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If contemplating the politics of despair has left you a little ill in mind and heart, if you crave a measure of vicarious escape, I do not direct you to the series of fourteen novels Ross MacDonald has written about Los Angeles private detective Lew Archer. That would be a bit too much like presenting a presurgical patient with Gray's Anatomy by way of light reading.
Since the publication of Dashiell Hammett's Red Harvest on February 1, 1929, the best crime novels have not offered much in the way of escape or solid, mindless entertainment. Nowadays, even the casual student of the American pathologies, public and private, may find the fiction of mayhem crucially disturbing and very much worth the reading. The worst examples of the genre present the symptoms of our virulent malady in pure form, and a new Mickey Spillaine is not pleasant going, precisely because it has roughly the same significance as a fresh mass murder. The best books of the type offer symptomology, diagnosis, and like most good physicians (and all great works of art), a tentative prescription for treatment. Among living crime novelists, Ross MacDonald is simply the best of the best.
In 1946 MacDonald, newly discharged from the Navy and beginning a career as a novelist, was casting about for a form. That year, long before he created Lew Archer, he produced two books which, their considerable merits aside, are valuable as indicators of his early concern with themes and fictional modes which dominate his later writing. Blue City is an ultra-tough, gut-wrenching narrative of personal vengeance, distinguished by a flexible and convincing use of vernacular speech, a sound knowledge of the impact produced on a human body by objects of diverse shape and size, and a vision of American life in which obsessive violence is not a chance phenomenon but an invariable condition. The Three Roads, a thriller about an amnesiac's torturous investigation of a murder he may well have committed himself, establishes MacDonald's interest in detailed and accurate psychological observation, and his regard for the complex reverberations of a guilty past in an uncertain present.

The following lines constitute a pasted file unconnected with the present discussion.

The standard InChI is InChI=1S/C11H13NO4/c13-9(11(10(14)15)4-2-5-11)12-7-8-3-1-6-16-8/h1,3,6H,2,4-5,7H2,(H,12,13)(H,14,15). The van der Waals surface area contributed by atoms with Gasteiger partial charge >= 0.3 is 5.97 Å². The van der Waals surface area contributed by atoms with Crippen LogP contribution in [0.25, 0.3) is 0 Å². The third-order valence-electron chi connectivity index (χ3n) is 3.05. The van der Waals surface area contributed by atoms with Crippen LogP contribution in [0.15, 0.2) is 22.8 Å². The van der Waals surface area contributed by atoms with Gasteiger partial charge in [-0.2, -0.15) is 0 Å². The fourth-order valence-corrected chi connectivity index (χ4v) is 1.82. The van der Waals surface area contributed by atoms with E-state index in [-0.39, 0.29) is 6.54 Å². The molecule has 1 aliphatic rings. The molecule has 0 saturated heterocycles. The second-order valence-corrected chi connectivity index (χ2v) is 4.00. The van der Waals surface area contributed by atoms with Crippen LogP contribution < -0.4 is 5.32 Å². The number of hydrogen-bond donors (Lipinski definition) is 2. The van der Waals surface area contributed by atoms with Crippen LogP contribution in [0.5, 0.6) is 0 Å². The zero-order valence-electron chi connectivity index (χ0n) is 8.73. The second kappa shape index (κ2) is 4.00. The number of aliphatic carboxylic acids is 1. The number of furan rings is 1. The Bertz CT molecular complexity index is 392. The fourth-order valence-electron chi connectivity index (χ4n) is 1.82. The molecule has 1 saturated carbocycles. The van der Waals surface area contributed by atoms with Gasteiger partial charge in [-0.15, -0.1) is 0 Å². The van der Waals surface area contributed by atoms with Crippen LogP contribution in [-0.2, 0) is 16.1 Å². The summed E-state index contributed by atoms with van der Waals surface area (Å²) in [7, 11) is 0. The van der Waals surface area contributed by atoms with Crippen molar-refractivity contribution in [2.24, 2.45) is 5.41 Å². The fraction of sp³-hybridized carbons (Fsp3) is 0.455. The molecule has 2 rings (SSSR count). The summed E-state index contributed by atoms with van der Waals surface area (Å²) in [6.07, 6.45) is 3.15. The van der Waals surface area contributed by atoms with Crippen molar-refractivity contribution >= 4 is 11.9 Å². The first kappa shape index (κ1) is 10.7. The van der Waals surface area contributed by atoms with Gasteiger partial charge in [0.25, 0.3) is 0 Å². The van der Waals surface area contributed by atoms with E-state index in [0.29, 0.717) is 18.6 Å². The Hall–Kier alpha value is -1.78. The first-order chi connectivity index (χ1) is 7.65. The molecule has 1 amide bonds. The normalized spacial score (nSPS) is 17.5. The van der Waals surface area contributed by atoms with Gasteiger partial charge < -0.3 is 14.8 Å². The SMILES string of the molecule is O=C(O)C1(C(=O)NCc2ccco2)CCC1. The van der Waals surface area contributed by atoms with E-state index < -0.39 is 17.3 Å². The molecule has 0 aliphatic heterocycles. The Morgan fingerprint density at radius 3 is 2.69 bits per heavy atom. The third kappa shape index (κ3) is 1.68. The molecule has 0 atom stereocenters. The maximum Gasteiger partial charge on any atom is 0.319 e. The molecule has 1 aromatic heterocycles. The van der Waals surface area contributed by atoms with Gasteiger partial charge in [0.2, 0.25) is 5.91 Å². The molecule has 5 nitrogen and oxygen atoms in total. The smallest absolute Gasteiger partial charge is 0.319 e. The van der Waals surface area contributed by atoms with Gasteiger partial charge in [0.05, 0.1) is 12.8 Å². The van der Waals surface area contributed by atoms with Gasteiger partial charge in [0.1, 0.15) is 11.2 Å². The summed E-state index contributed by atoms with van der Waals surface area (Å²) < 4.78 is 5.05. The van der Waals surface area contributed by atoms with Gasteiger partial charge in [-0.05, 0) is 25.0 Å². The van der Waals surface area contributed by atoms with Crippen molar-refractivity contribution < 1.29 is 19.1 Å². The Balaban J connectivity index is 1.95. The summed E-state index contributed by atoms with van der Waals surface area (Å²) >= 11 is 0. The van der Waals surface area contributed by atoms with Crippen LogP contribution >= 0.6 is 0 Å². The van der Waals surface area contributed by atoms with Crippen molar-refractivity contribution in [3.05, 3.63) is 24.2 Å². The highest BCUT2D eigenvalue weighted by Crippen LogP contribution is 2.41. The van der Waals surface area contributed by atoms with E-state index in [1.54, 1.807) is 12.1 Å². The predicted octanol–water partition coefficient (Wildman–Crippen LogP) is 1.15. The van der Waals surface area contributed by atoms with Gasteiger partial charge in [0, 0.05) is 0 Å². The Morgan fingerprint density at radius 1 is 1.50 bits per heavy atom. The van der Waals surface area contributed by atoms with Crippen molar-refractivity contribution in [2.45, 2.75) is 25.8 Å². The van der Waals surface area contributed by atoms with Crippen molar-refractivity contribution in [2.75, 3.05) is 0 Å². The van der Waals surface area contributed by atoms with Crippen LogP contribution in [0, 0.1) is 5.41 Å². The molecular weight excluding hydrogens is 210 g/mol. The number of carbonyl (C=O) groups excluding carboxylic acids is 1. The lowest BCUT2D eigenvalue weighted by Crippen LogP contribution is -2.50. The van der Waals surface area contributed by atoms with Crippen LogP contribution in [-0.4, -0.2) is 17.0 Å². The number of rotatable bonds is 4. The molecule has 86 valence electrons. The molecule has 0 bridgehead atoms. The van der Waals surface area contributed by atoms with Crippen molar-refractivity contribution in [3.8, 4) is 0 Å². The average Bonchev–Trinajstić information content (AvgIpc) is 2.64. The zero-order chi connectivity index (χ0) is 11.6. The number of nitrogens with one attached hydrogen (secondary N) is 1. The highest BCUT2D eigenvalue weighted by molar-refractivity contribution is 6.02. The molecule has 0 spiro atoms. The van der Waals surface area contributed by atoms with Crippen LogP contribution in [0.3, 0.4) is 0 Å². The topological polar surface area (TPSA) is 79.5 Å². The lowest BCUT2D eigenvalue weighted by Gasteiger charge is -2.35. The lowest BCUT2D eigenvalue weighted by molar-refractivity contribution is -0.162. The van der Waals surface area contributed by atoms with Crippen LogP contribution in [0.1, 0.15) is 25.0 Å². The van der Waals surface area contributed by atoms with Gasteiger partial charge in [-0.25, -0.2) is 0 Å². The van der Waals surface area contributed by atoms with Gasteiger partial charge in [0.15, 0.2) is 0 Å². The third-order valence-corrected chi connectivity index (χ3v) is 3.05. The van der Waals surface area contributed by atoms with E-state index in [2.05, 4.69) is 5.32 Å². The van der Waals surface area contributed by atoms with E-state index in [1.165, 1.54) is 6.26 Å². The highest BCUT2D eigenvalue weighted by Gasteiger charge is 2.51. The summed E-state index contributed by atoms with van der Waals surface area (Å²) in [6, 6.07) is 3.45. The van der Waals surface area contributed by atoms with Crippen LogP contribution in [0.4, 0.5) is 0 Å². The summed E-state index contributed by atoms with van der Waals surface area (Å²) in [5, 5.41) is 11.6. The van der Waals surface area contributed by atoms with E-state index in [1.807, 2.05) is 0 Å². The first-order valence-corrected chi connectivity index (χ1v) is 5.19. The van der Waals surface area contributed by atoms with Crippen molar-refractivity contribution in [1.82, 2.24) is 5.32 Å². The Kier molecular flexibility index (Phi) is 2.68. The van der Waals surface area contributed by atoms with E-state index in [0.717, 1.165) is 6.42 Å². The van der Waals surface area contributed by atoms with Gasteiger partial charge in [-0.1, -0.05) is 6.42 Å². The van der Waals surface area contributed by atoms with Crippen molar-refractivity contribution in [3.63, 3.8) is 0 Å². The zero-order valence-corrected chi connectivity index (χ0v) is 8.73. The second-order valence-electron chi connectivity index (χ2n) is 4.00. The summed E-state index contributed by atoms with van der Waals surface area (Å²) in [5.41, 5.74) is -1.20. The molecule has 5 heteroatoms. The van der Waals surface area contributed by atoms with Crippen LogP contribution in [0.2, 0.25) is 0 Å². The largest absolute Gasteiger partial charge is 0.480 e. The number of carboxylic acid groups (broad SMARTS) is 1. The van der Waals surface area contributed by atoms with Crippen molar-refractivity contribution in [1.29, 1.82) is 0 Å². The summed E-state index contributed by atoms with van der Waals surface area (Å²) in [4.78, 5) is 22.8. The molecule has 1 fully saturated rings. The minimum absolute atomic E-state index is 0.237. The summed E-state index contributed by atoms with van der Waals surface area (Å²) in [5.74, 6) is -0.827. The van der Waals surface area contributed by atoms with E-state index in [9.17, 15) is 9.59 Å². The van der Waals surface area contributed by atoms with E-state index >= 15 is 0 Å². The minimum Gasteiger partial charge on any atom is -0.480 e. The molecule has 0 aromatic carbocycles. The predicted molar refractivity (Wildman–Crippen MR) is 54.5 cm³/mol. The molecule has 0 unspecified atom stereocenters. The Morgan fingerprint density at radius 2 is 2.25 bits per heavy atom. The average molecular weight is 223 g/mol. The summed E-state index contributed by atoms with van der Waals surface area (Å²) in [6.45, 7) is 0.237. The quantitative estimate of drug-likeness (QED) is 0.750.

A statement of the limitations of MacDonald's earliest books only makes it easier to take the measure of his later achievement. Novels like Find a Victim (1954), The Barbarous Coast (1956), The Galton Case (1959), The Zebra Striped Hearse (1962), The Chill (1964), and The Far Side of the Dollar (1965) are unabashedly ambitious, richly peopled, and often far longer than a typical mystery. They are also scrupulously and economically plotted, perfectly paced, simple in style, and developed with attention to details of character and locality, ranging from the involutions of a twisted family group to forest, sea, and asphalt geography of his native California. They are books which go far beyond justifying the presence of their thematic content, to giving that content the weight of artistic truth.